Left main coronary artery stenosis: the influence of aortocoronary bypass surgery on survival.
A retrospective study was carried out in 114 unoperated and 197 operated patients having left main coronary artery (LMCA) stenosis greater than or equal to 50%. Including the operative mortality of 9.1%, survival at seven years was significantly greater following pure aortocoronary bypass graft surgery, 77.5% as compared to 48.5% for the unoperated patients (P less than 0.01). The surgical mortality was significantly less during the last five years (1972-1976), 6.2% as compared to 17% during 1969-1971 (P less than 0.025). The three year survival in patients operated since 1972 was 90.2% as compared to 60.4% for unoperated patients. Survival remained significantly higher in the operated patients when studied as subsets on the basis of the severity of the LMCA stenosis (less than 70% as opposed to greater than or equal to 70%), and on the extent of associated obstructive disease of major coronary arteries (0-1 versus 2-3 arteries). It was significantly higher, however, only in operated patients with associated stenosis greater than or equal to 70% of the right coronary artery. Survival was higher following surgery only when the ejection fraction was at least 0.45, or the left ventricular end-diastolic pressure below 20 mm Hg.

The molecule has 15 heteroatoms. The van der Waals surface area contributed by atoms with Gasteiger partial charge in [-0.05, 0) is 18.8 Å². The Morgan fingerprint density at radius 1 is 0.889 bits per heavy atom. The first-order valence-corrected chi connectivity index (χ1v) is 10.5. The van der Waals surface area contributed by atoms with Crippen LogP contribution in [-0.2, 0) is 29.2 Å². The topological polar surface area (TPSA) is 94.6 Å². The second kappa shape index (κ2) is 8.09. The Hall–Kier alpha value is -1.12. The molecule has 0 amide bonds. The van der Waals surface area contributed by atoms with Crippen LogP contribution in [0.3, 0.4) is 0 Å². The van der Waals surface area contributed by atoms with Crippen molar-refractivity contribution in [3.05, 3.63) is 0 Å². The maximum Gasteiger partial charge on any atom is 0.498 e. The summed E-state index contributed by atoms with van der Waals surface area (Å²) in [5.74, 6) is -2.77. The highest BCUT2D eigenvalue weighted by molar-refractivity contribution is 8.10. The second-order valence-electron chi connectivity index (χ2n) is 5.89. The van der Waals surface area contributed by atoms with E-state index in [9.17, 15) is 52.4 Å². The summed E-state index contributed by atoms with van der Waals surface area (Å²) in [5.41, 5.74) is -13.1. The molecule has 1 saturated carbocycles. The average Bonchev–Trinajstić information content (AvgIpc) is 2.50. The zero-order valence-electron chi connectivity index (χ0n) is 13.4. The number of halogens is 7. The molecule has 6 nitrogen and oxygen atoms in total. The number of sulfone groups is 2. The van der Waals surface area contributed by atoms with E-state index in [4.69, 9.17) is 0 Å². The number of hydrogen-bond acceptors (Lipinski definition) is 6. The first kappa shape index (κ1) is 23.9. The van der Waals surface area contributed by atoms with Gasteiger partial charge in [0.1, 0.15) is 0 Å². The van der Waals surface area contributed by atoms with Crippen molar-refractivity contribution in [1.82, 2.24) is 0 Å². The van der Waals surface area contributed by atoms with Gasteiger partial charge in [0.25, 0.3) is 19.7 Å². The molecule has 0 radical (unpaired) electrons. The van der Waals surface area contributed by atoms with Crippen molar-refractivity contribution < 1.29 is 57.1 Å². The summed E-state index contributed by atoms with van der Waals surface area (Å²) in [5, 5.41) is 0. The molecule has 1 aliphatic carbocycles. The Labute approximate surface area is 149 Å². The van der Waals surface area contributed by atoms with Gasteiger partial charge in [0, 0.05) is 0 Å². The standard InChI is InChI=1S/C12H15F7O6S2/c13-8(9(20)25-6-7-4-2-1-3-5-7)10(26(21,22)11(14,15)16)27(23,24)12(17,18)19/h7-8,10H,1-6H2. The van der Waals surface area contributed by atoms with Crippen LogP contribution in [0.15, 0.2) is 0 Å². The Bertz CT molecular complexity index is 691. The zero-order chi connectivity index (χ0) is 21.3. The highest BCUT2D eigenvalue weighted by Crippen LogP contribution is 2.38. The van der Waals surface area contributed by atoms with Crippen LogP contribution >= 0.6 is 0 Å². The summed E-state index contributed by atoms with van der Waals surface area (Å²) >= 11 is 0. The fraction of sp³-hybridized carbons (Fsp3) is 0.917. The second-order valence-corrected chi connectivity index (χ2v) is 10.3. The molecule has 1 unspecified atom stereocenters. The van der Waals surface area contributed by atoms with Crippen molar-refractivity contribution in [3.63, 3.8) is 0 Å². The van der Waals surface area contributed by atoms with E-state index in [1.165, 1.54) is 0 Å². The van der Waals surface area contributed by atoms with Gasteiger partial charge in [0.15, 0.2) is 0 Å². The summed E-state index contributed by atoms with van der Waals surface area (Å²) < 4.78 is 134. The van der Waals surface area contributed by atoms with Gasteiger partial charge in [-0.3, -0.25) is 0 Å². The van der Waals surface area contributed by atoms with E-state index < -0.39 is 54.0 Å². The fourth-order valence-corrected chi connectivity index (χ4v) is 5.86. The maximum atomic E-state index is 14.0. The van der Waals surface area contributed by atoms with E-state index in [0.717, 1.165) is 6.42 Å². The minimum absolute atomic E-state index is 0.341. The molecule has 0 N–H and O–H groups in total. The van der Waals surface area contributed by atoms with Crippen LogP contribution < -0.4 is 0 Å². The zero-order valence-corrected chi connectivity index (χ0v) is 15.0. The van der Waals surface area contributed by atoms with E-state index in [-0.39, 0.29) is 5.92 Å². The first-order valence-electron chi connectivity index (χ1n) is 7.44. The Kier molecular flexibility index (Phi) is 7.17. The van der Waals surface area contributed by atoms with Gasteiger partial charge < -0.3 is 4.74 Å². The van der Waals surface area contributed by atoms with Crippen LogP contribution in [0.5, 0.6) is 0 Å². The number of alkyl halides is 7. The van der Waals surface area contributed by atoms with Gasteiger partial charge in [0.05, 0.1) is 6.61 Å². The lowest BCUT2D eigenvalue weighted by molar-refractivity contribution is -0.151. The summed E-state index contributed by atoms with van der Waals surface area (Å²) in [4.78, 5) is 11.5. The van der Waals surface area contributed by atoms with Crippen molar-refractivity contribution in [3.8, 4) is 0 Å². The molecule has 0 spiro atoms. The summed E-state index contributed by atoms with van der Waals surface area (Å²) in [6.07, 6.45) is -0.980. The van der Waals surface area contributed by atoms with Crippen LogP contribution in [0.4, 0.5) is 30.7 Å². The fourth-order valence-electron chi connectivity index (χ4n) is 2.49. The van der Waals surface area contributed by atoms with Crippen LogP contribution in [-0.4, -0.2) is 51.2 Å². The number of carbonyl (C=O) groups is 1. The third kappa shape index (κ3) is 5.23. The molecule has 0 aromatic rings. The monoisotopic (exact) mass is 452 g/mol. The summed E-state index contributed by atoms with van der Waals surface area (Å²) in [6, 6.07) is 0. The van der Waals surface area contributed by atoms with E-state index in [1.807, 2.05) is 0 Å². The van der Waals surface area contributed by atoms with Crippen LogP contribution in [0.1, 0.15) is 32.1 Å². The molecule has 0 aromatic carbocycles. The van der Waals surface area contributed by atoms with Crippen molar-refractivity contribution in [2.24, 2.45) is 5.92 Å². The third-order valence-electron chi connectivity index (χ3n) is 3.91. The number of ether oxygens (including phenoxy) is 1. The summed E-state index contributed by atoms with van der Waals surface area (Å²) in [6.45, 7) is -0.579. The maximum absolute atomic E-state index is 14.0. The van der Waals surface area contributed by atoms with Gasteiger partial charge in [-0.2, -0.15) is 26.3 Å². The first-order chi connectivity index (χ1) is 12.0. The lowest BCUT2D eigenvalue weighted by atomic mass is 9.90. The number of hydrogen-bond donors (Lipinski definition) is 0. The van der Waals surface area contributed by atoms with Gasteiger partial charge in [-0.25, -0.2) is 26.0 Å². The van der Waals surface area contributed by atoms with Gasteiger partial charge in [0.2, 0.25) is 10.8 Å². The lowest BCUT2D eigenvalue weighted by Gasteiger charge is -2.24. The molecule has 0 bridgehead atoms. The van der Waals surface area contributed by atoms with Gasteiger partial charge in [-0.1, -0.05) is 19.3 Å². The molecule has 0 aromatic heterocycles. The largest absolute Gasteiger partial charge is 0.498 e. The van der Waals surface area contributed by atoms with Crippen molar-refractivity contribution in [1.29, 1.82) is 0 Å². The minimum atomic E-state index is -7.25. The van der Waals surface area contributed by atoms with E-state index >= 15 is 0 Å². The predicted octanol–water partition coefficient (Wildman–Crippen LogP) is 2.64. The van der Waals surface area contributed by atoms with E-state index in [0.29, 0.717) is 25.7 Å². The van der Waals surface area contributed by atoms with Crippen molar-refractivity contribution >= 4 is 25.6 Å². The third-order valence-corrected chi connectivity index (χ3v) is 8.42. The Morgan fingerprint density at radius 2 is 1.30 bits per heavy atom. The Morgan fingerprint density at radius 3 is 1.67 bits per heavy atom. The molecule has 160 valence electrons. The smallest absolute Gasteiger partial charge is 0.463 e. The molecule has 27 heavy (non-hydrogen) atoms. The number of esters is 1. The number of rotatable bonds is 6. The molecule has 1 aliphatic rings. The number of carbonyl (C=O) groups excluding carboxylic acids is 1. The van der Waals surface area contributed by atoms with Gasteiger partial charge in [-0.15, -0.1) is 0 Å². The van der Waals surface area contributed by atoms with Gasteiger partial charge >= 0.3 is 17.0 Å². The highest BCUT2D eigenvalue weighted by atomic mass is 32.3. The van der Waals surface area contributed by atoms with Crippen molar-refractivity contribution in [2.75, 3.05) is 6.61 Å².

- Copyright © 1978 by American Heart Association